HIV / AIDS Course > Chapter 7 - Myths and Resources

Chapter 7: Myths and Resources


VII. Myths about HIV/AIDS

As stated at the beginning of this course, there has been a lot of misinformation surrounding the AIDS virus. Here we end where we began, with information from the United Nations AIDS website:

Are mosquito bites a risk of infection with HIV?

HIV is not spread by mosquitoes or other biting insects. Even if the virus enters a mosquito or another sucking or biting insect, it cannot reproduce in insects. Since the insect cannot be infected with HIV, it cannot transmit HIV to the next human it feeds on or bites.

Should I be concerned about being infected with HIV while playing sports?

There is no evidence that HIV can be transmitted while playing a sport.

Can I get HIV from casual contact (shaking hands, hugging, using a toilet, drinking from the same glass as someone who is HIV-infected, or being close to an infected person who is sneezing or coughing)?

HIV is not transmitted by day-to-day contact in social settings, schools or in the workplace. You cannot be infected by shaking someone's hand, by hugging someone, by using the same toilet or drinking from the same glass as an HIV-infected person, or by being exposed to coughing or sneezing by an infected person.

Does HIV only affect homosexuals and drug users?

No. Anyone who has unprotected sex, shares injecting equipment, or has a transfusion with contaminated blood can become infected with HIV. Infants can be infected with HIV from their mothers during pregnancy, during labour or after delivery through breastfeeding.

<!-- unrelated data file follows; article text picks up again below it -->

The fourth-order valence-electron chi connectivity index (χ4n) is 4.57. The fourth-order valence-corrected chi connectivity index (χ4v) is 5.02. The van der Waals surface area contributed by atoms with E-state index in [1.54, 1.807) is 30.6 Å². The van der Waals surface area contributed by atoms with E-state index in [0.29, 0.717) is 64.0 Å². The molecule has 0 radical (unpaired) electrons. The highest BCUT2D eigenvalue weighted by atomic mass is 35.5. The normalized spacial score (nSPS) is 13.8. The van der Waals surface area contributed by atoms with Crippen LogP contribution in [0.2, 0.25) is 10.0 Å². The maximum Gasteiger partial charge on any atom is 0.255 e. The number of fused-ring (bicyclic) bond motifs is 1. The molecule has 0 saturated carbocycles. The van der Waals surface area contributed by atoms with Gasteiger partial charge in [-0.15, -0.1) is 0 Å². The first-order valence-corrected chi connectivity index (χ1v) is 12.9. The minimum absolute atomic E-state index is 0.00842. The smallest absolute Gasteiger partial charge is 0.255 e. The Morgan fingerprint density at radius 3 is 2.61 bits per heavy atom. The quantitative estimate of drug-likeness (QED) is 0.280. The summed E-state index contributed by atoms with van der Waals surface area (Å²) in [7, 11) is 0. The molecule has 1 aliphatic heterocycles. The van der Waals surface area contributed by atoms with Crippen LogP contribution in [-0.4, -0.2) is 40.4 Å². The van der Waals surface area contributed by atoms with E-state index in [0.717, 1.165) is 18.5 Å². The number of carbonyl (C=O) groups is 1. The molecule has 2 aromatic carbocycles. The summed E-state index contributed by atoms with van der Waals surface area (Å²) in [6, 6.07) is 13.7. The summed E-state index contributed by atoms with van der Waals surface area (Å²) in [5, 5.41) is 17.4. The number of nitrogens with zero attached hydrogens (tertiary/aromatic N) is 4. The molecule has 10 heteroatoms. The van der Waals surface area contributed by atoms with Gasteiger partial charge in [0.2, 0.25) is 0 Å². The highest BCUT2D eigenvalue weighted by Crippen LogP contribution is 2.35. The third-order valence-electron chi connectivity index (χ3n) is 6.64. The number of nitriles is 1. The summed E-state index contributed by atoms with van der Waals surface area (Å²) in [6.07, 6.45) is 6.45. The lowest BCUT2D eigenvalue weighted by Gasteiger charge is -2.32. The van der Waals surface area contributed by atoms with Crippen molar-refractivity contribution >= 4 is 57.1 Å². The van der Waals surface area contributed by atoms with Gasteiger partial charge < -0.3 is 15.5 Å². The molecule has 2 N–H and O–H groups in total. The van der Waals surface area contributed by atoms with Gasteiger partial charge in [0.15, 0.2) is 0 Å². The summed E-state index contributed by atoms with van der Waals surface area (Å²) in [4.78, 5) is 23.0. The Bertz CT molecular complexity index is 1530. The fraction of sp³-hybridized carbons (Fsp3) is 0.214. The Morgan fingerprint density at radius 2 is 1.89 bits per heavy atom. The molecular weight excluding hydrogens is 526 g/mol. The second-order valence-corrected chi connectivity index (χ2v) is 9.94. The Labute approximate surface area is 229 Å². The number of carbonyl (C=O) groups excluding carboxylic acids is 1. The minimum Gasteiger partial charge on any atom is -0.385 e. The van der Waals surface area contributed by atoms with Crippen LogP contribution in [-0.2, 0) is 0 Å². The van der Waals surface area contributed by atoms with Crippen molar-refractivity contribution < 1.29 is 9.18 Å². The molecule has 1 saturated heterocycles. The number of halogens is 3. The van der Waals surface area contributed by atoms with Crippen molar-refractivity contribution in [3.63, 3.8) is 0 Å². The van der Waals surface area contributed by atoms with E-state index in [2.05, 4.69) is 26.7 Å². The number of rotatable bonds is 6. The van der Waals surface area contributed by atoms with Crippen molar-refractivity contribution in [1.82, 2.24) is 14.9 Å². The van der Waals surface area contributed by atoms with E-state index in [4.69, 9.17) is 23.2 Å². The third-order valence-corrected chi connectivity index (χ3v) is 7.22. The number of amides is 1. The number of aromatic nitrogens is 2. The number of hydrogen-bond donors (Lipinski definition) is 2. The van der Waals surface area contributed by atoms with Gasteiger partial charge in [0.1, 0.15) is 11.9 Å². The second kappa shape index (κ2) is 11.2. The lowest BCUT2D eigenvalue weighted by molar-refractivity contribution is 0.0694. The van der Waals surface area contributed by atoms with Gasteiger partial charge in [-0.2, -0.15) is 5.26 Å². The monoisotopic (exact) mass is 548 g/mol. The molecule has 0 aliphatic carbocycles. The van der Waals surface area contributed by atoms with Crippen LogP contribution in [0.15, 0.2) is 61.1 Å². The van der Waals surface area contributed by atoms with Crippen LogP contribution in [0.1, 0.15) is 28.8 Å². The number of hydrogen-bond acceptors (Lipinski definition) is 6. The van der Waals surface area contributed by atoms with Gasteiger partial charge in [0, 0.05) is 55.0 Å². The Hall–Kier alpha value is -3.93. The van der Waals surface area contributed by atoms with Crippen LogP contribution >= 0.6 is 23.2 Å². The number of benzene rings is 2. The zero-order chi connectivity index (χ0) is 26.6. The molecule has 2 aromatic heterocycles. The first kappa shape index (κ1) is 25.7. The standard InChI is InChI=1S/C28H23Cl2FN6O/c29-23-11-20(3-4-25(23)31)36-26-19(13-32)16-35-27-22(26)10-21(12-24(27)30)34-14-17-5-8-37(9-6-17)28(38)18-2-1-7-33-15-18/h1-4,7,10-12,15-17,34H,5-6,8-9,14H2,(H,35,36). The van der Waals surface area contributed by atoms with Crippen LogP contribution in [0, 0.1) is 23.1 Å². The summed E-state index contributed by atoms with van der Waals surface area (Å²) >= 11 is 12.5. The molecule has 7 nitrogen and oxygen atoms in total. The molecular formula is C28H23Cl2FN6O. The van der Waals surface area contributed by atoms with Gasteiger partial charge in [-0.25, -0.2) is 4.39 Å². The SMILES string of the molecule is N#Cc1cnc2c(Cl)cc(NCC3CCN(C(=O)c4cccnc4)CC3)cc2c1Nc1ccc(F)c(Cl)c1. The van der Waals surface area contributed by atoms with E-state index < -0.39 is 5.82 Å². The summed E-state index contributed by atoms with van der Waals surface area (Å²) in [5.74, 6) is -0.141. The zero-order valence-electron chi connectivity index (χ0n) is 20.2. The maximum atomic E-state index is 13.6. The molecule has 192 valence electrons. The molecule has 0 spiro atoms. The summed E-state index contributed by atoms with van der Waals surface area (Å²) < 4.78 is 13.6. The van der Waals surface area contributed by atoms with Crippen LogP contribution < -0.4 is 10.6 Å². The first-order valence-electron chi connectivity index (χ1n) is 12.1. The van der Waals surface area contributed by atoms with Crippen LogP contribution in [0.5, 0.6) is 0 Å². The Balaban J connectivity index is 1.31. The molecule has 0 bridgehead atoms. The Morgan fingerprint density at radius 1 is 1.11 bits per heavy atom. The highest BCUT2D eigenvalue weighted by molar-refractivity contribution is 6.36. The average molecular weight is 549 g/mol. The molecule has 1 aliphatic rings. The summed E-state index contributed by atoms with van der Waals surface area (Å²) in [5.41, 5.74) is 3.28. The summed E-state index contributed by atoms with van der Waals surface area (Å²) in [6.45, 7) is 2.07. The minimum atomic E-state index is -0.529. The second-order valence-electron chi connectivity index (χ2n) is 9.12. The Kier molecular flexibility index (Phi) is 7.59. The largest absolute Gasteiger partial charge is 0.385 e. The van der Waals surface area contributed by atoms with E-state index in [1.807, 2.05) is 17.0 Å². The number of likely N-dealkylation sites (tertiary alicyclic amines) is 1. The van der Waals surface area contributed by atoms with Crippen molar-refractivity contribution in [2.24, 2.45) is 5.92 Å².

Ninety percent of HIV cases are the result of sexual transmission and 60–70% of HIV cases occur among heterosexuals.

Can you tell someone has HIV just by looking at them?

You cannot tell if someone has HIV or AIDS by just looking at them. A person infected with HIV may look healthy and feel good, but they can still pass the virus to you. A blood test is the only way a person can find out if he or she is infected with HIV.

Can I have more than one sexually transmitted infection at a time?

Yes, you can have more than one sexually transmitted infection (STI) at the same time. Each infection requires its own treatment. You cannot become immune to STIs. You can catch the same infection over and over again. Many men and women do not see or feel any early symptoms when they first become infected with an STI, however, they can still infect their sexual partner.

[QN.No.#16. Which of the following statements is false:]

When you are on antiretroviral therapy, can you transmit the virus to others?

Antiretroviral therapy does not prevent an infected person from passing on the virus to others. Therapy can keep viral load down to undetectable levels, but HIV is still present in the body and can be transmitted to others through sexual contact, by sharing injecting equipment, or by mothers breastfeeding their infants.


VIII. National/Community Resources

The following is from CDC:

For more information about living with HIV or AIDS, call:

Free referrals and information:
CDC-INFO
1-800-CDC-INFO (232-4636)
TTY: 1-888-232-6348
In English, en Español
24 Hours/Day


Free materials: